Under Pressure From Honduras, Contras Move Their Border Operations
In response to pressure from the Honduran government, Nicaraguan rebel forces have opened a new supply base in a remote area of Olancho province and are scaling back operations in an area known as the Las Vegas salient, where Sandinista troops attacked them last year.
The contras have also been shopping for farms in Olancho province, where their families could live and support themselves out of public view. Hundreds of contra families have already left their villages in the Las Vegas salient.
This activity reflects an effort by the Honduran government to regain control of the salient, the rugged area that juts south into Nicaragua about 80 miles east of Tegucigalpa, the Honduran capital. In recent months, the Honduran military has increased its presence in the salient. Officials are urging Honduran farmers to return to the land they abandoned there.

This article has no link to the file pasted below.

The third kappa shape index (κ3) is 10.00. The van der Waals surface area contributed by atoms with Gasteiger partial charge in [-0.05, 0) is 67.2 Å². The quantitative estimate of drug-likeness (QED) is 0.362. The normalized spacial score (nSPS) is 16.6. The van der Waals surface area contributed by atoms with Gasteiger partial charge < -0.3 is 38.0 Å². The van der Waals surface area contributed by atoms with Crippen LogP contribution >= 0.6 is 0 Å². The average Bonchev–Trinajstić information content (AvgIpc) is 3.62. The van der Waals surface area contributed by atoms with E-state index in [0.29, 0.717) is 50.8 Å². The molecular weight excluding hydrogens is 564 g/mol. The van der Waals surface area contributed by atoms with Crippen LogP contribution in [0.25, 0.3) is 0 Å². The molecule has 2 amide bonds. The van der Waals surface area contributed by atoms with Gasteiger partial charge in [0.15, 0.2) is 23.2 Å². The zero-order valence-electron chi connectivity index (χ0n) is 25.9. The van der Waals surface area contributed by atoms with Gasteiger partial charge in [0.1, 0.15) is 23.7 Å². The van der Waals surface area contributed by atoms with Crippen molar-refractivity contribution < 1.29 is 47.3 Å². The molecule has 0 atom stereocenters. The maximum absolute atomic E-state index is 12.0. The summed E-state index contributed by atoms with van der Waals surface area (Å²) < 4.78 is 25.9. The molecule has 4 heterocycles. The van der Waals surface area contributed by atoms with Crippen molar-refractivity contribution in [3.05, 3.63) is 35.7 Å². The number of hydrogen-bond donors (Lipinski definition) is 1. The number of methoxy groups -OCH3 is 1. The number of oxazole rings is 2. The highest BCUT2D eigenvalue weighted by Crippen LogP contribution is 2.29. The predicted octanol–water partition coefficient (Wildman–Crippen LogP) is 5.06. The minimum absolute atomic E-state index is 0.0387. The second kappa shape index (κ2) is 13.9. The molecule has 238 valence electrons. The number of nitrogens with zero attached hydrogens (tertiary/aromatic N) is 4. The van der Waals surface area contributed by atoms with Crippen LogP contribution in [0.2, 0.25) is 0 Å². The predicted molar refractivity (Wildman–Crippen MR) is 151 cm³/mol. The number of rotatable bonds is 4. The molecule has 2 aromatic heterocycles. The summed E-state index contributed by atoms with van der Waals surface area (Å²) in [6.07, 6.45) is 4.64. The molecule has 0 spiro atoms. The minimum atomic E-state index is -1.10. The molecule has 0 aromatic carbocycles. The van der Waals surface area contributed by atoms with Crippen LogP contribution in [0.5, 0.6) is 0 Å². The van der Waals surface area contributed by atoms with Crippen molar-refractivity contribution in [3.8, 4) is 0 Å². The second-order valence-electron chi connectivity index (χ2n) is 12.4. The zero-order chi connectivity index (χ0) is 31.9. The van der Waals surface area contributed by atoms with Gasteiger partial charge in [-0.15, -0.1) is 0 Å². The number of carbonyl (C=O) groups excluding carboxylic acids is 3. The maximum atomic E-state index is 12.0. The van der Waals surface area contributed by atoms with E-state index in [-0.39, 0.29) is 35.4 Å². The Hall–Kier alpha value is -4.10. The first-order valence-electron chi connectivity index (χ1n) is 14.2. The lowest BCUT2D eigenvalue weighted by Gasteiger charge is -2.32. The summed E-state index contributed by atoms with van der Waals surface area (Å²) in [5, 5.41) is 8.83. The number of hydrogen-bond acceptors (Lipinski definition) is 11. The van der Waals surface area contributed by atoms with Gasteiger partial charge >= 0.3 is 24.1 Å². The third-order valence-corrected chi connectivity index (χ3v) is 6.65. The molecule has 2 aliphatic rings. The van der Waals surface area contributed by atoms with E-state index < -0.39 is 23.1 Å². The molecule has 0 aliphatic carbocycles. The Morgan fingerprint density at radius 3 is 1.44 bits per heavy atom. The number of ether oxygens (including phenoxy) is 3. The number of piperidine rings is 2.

“This used to be a contra corridor, but not any more,” an army lieutenant said the other day, pointing to the dirt road into the salient. “The farmers stopped producing in this zone because of the conflict with the contras. The government and the armed forces decided this problem had to be resolved.”
Until a few months ago, the Honduran government had all but conceded the region to the contras. The area had become known as “New Nicaragua” and “Little Managua.” Cross-border skirmishes between Sandinistas and contras often erupted in the region, and thousands of Honduran peasants had fled to other areas.